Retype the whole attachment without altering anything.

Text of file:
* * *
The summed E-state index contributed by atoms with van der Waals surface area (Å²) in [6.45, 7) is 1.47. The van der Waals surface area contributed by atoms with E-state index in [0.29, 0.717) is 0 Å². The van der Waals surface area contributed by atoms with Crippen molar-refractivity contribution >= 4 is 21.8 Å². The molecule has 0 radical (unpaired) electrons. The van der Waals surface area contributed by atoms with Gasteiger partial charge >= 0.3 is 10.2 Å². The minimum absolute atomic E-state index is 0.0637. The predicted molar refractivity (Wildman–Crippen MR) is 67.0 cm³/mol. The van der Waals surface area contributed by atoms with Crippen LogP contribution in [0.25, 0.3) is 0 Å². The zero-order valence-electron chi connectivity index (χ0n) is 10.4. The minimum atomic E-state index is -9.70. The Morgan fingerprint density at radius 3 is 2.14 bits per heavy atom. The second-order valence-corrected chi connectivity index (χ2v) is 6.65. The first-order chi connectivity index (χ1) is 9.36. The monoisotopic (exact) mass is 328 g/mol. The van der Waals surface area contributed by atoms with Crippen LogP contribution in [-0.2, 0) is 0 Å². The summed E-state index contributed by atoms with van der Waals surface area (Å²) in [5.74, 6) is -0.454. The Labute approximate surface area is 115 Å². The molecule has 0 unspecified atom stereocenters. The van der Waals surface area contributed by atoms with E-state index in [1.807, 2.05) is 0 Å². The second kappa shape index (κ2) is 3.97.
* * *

The summed E-state index contributed by atoms with van der Waals surface area (Å²) in [6.45, 7) is 1.47. The van der Waals surface area contributed by atoms with E-state index in [0.29, 0.717) is 0 Å². The van der Waals surface area contributed by atoms with Crippen molar-refractivity contribution >= 4 is 21.8 Å². The molecule has 0 radical (unpaired) electrons. The van der Waals surface area contributed by atoms with Gasteiger partial charge >= 0.3 is 10.2 Å². The minimum absolute atomic E-state index is 0.0637. The predicted molar refractivity (Wildman–Crippen MR) is 67.0 cm³/mol. The van der Waals surface area contributed by atoms with Crippen LogP contribution in [0.25, 0.3) is 0 Å². The zero-order valence-electron chi connectivity index (χ0n) is 10.4. The minimum atomic E-state index is -9.70. The Morgan fingerprint density at radius 3 is 2.14 bits per heavy atom. The second-order valence-corrected chi connectivity index (χ2v) is 6.65. The first-order chi connectivity index (χ1) is 9.36. The monoisotopic (exact) mass is 328 g/mol. The van der Waals surface area contributed by atoms with Crippen LogP contribution in [-0.2, 0) is 0 Å². The summed E-state index contributed by atoms with van der Waals surface area (Å²) in [5.74, 6) is -0.454. The Labute approximate surface area is 115 Å². The molecule has 0 unspecified atom stereocenters. The van der Waals surface area contributed by atoms with E-state index in [1.807, 2.05) is 0 Å². The second kappa shape index (κ2) is 3.97.